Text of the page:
After standing still for Kedusha, some people move after saying Yimloich, whereas others wait until after the Chazan says Hokail Hakodoish. What is the correct way?


3 Answers 3


Per Aruch Hashulchan Siman 95:5 in the name of the Elya Rabbah it is proper that the feet should remain together after Kedusha until Hakel Hakodesh.


Rav Shlomo Zalmen Auerbach Zatzal (Halichos Shlomo, Tefilah, Perek 8: Ha'arah 60) maintains that on Rosh Hashana and Yom Kippur when there is a long time between Kedusha and HaKel Hakadosh, it isn't necessary to stand until HaKel Hakadosh

  • 8
    Good thing too, because the next time HaKeil HaKadosh is said is in Maariv following Yom Kippur! :)
    – Alex
    Feb 2, 2011 at 19:21
  • 2
    Of course, Aruch HaShulchan and Elya Rabbah followed the Nusach Ashkenaz text ...
    – Shalom
    Feb 2, 2011 at 21:23
  • I didn't see the Elya Rabbah, but the Aruch haShulchan does not say "must", he says it's "good" to keep your feet together during kedusha (as is the language of the mechaber in simanim 95 and 125) and it is "proper" to keep it that way until after hakel hakadosh.
    – YDK
    Feb 2, 2011 at 23:57
  • I always wondered- for those who only stand that way until yimloch if that is a mistake. Since the reasoning is that's how the angels sanctify Hashem bishmei marom (Mishna Berurah95:8), that should only apply to kadosh... and baruch... and not yimloch...!? This question would not apply to those who wait until after hakel hakadosh- since the tzibbur is still involved in general kedusha and we can still be said to be doing angelic activity.
    – YDK
    Feb 3, 2011 at 0:11
  • @YDK I have your same issue. But I think it's an In Hachi Nami: you don't have to stand feet together during the extra additions on shabat and yom tov etc. The only reason I do is to not be poresh min hatzibbur. Moving after yimloch is popular enough that I don't view myself as a poreish for doing so.
    – Double AA
    May 31, 2012 at 19:59

Tefillo Kehilchoso says that the sense of the majority of authorities is that one can move after Yimloch. He quotes (in 117) MB 95 [8]. The reason given there not to move the feet in kedusho is because we say “keshaim shemakdishim” (as the angels sanctify). We are to learn that the angels only say up to yimloch. We stand with feet together imitating the angels.

He further says, “but 125 [9] MB” quotes sources that say one cannot speak until after Hokail Hakodosh (presumably such speech as is allowed in the repetition of the Amidah).

He quotes the Eliya Rabbo (95, 7) and the Kaf HaChaim (16) as saying you must wait until after Hokail Hakodosh.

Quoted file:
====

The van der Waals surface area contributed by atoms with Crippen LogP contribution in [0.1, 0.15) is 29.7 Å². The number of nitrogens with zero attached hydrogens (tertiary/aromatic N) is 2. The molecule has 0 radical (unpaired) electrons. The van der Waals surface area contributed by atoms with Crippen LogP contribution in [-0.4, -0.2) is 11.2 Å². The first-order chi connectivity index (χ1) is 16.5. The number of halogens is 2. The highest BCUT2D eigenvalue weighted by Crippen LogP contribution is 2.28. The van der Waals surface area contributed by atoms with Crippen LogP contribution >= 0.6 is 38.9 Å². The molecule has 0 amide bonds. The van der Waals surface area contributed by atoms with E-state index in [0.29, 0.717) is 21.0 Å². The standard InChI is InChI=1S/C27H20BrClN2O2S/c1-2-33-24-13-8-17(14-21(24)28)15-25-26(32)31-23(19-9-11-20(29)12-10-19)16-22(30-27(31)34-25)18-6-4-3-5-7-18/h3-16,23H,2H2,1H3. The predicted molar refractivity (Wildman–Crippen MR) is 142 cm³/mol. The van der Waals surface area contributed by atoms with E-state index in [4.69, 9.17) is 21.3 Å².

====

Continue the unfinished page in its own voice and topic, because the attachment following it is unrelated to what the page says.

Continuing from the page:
That Yimloch is part of the praise of the angels is referred to in this blog who gives midrashic sources (see for example Psikta Rabbosi 20).


I have heard that some say it depends what text of the siddur you're using.

In Nusach Ashkenaz, the chazzan concludes Kedusha with L'dor vador nagid gadlecha, "and we shall continue to sanctify You from generation to generation ..."; this is a direct flow from the responsive kedusha, which wouldn't finish until the chazzan completes his blessing of hakeil hakadosh. Thus, people should remain in place until that point.

In Nusach Sefard, the chazzan simply continues ata kadosh v'shimcha kadosh, which is the standard blessing without kedusha. This means that kedusha has finished, and he's starting a new thing. If so, the last line of kedusha is yimloch, and people can move about as soon as the chazzan begins ata kadosh.

Note that a community where people remain at attention longer should probably continue that practice, rather than encourage anything with might reduce proper synagogue decorum.

  • 3
    Interesting, considering that the minhag of aheinu b'nei eidot haMizrah is to stay in place until after hakel hakadosh. Hmmm...
    – Yahu
    Feb 2, 2011 at 23:28
  • Re "If so, the last line of kedusha is yimloch, and people can move about as soon as the chazzan begins ata kadosh", couldn't an individual move about after he finishes "yimloch" himself?
    – msh210
    May 30, 2012 at 19:03
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    @msh210, I suppose that might be related to the debate in latter-day poskim whether "Yimloch" is communal.
    – Shalom
    May 31, 2012 at 4:46

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